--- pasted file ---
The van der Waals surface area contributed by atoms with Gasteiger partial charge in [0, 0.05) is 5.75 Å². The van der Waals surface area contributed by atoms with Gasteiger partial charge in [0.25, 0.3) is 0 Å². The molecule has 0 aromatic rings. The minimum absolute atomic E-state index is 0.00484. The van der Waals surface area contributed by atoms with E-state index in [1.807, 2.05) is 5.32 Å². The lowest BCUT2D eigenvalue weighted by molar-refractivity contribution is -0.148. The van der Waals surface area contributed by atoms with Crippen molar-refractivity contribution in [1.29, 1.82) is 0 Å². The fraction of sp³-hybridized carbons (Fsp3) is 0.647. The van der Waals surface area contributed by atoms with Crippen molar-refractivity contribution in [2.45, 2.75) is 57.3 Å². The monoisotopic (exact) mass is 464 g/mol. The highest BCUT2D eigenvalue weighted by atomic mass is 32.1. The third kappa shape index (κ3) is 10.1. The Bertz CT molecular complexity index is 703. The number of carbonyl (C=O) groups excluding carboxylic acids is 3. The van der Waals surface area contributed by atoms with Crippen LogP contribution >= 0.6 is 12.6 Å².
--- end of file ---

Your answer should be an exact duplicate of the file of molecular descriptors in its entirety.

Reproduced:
The van der Waals surface area contributed by atoms with Gasteiger partial charge in [0, 0.05) is 5.75 Å². The van der Waals surface area contributed by atoms with Gasteiger partial charge in [0.25, 0.3) is 0 Å². The molecule has 0 aromatic rings. The minimum absolute atomic E-state index is 0.00484. The van der Waals surface area contributed by atoms with E-state index in [1.807, 2.05) is 5.32 Å². The lowest BCUT2D eigenvalue weighted by molar-refractivity contribution is -0.148. The van der Waals surface area contributed by atoms with Crippen molar-refractivity contribution in [1.29, 1.82) is 0 Å². The fraction of sp³-hybridized carbons (Fsp3) is 0.647. The van der Waals surface area contributed by atoms with Crippen molar-refractivity contribution in [2.45, 2.75) is 57.3 Å². The monoisotopic (exact) mass is 464 g/mol. The highest BCUT2D eigenvalue weighted by atomic mass is 32.1. The third kappa shape index (κ3) is 10.1. The Bertz CT molecular complexity index is 703. The number of carbonyl (C=O) groups excluding carboxylic acids is 3. The van der Waals surface area contributed by atoms with Crippen LogP contribution >= 0.6 is 12.6 Å².